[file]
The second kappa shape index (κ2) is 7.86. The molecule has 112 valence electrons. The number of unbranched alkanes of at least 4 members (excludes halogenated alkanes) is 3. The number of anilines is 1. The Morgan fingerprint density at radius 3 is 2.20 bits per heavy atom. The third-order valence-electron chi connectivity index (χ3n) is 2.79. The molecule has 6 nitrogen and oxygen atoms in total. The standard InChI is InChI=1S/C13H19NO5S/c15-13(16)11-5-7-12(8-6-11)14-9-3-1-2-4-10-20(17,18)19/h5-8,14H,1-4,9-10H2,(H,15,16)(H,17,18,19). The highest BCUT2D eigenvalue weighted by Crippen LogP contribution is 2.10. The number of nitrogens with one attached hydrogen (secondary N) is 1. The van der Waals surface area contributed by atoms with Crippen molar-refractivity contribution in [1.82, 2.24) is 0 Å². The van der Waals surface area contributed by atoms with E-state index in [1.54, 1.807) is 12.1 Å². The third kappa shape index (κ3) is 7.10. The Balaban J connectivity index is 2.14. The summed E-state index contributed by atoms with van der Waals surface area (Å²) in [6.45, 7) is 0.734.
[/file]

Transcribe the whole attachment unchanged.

The second kappa shape index (κ2) is 7.86. The molecule has 112 valence electrons. The number of unbranched alkanes of at least 4 members (excludes halogenated alkanes) is 3. The number of anilines is 1. The Morgan fingerprint density at radius 3 is 2.20 bits per heavy atom. The third-order valence-electron chi connectivity index (χ3n) is 2.79. The molecule has 6 nitrogen and oxygen atoms in total. The standard InChI is InChI=1S/C13H19NO5S/c15-13(16)11-5-7-12(8-6-11)14-9-3-1-2-4-10-20(17,18)19/h5-8,14H,1-4,9-10H2,(H,15,16)(H,17,18,19). The highest BCUT2D eigenvalue weighted by Crippen LogP contribution is 2.10. The number of nitrogens with one attached hydrogen (secondary N) is 1. The van der Waals surface area contributed by atoms with Crippen molar-refractivity contribution in [1.82, 2.24) is 0 Å². The van der Waals surface area contributed by atoms with E-state index in [1.54, 1.807) is 12.1 Å². The third kappa shape index (κ3) is 7.10. The Balaban J connectivity index is 2.14. The summed E-state index contributed by atoms with van der Waals surface area (Å²) in [6.45, 7) is 0.734.